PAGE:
Get Today in Masonic History into your Inbox. Sign up today for one of our email lists!
Need an article for your Trestleboard/Newsletter see our Use Policy

TODAY in Masonic History:

Facebook Twitter Google

Chester Cooper Conklin Passes Away

Today in Masonic History Chester Cooper Conklin passes away in 1971.

Chester Cooper Conklin was an American comedic actor.

Conklin was born in Oskaloosa, Iowa on January 11th, 1886. He grew up in a violent home. When he was eight his mother was found burned to death in the garden of the family home. Initially it was ruled a suicide. After further investigation, it was ruled a homicide and Conklin's father stood trial and was found not guilty. Conklin's father was a devoutly religious man who hoped that his son would become a minister. A few years after winning a contest at a community festival, Conklin ran away from home. He vowed to a close friend that he was never returning home, he kept that promise.

After leaving home Conklin headed to Des Moines where he got a job as a bellhop. He then moved to Omaha, Nebraska where he took up acting. He then headed to St. Louis, Missouri. There he was inspired by a vaudeville act to create his own character. It was based on Conklin's boss at the time. A man with a bushy mustache and think accent. The character catapulted him into the vaudeville circuit.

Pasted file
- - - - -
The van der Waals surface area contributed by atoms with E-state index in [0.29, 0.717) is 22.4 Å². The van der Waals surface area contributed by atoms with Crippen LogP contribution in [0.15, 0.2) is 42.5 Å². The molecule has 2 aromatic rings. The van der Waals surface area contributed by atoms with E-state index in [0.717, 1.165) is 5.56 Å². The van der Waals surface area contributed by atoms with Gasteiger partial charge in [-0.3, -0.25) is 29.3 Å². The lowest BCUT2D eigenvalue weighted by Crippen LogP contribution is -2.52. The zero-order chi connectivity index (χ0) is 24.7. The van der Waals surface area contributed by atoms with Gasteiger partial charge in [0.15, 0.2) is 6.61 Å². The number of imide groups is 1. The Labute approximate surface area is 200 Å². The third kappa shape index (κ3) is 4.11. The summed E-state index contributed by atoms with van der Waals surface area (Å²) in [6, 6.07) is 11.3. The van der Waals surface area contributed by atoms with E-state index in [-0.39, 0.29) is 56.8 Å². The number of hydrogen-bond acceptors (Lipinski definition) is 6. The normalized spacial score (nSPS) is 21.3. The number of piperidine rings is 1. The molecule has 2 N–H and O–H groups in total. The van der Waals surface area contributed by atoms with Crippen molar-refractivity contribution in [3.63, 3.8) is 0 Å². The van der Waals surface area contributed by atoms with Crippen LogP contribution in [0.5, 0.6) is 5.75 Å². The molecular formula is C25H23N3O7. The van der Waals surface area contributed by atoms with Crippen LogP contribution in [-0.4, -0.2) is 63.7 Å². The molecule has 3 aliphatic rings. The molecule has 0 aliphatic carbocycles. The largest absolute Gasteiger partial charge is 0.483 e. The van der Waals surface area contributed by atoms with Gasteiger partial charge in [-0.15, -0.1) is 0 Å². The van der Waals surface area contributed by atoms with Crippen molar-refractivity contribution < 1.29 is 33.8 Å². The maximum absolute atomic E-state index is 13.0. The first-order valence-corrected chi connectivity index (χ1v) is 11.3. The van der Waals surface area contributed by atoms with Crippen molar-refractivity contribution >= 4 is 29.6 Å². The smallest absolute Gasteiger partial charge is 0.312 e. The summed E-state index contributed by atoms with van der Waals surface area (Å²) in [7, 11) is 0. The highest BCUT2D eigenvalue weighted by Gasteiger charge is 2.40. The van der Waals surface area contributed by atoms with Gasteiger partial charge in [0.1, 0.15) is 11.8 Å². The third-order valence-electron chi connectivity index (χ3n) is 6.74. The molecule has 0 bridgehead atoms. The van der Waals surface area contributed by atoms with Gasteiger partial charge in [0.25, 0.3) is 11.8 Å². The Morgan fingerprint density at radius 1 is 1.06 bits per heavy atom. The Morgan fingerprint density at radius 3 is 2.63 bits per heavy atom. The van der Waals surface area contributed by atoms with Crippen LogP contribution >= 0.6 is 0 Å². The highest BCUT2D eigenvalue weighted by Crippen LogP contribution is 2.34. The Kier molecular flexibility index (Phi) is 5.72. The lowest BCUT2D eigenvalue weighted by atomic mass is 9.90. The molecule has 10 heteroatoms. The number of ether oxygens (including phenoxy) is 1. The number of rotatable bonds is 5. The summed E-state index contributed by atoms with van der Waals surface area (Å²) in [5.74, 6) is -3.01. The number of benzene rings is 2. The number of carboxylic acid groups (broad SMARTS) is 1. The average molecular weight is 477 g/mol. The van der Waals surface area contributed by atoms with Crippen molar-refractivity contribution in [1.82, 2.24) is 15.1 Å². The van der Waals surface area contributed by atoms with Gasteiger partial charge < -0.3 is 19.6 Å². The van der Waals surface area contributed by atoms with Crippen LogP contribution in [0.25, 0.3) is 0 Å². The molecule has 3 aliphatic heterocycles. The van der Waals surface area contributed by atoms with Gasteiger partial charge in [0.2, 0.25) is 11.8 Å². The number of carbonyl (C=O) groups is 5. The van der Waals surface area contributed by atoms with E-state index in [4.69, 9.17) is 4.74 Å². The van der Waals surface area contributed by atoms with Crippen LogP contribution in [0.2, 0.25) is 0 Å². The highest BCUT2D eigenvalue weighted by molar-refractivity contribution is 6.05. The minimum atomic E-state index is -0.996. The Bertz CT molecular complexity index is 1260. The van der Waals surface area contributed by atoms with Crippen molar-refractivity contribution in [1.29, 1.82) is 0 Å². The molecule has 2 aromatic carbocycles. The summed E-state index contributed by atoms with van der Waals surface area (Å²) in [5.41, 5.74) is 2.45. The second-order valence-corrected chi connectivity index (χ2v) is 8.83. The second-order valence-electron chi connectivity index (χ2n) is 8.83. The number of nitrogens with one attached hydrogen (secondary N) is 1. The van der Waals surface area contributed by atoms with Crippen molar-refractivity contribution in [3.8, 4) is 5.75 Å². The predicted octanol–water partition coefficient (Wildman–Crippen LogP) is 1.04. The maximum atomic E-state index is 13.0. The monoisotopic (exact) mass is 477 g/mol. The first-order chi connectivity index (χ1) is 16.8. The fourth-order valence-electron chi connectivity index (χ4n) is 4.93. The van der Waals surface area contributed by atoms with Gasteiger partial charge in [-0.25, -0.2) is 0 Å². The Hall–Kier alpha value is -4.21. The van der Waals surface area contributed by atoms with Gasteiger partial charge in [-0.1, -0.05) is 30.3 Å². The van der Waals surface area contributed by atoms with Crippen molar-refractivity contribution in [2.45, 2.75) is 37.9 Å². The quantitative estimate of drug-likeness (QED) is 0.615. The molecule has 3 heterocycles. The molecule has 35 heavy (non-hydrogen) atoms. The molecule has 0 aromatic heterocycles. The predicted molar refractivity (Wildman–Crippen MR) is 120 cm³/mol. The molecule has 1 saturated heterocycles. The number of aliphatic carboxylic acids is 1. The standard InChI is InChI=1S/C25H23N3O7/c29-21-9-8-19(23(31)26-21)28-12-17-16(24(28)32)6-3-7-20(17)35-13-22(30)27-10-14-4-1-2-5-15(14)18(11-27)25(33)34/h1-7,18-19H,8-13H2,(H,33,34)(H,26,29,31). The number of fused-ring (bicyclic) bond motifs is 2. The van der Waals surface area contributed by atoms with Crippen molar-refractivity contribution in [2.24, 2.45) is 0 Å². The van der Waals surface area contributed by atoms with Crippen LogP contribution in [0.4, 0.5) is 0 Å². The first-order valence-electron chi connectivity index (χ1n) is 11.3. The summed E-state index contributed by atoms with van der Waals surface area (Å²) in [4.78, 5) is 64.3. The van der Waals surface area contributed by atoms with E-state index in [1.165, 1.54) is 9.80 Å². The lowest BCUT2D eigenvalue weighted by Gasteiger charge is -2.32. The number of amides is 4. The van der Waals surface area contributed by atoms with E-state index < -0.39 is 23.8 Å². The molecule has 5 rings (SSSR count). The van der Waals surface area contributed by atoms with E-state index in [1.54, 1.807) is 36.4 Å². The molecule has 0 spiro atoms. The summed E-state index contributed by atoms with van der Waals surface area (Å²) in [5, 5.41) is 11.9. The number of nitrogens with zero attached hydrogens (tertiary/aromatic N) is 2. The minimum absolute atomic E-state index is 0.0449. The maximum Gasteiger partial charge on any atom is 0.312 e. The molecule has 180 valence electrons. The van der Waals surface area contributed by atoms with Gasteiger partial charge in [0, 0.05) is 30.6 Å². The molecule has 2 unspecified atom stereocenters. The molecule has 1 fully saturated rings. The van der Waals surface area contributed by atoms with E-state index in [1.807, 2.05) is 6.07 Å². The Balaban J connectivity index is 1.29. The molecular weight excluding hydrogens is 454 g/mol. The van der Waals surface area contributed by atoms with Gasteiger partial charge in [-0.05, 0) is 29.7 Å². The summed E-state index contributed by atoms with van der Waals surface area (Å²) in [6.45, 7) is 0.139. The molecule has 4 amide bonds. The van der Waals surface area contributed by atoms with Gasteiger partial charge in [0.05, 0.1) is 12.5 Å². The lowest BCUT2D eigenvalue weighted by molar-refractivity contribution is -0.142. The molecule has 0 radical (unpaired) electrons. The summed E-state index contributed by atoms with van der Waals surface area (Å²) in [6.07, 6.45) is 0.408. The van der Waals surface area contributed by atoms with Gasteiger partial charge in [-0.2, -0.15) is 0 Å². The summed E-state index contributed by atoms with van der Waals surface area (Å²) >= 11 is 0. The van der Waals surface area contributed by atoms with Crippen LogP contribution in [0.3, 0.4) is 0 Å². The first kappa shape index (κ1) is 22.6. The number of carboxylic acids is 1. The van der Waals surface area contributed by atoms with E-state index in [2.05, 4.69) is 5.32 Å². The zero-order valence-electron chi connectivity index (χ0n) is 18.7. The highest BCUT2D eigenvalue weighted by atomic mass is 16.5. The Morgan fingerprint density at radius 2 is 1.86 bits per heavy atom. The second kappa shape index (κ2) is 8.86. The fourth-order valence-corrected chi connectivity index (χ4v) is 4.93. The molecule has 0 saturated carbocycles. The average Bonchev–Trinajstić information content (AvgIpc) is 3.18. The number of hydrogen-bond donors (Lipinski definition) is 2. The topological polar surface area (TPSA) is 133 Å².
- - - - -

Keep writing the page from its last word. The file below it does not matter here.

In 1913, while on the winter break from vaudeville, Conklin saw several Max Sennett films. He immediately went to Keystone studios to apply and was hired as a Keystone Cop. Starting in 1914, he appeared in several films co-starring with Mabel Normand. Later that same year Charlie Chaplin came to Keystone. The two men became life long friends. Conklin appeared in many films with Chaplin including the 1940's Great Dictator, a satirical film about Adolf Hitler.

In 1920, Conklin left Keystone when Max Sennett refused to negotiate a new contract with him. He bounced around to several movie studios. In the late 1920's and early 1930's he found success with several films that he starred in with W.C. Fields.

Although Conklin made the transition to talkie's, he was already on the decline. Age and a shift in tastes from moviegoers caused him to be relegated largely to secondary and smaller parts. He continued to act all the way until the mid 1960's. In the early 1960's work became scarce enough that he was forced to take a job as a department store Santa to make ends meet.

Conklin passed away on October 11th, 1971 in Van Nuys, California.

Conklin was a member of University Lodge No. 394, Torrance, California.

This article provided by Brother Eric C. Steele.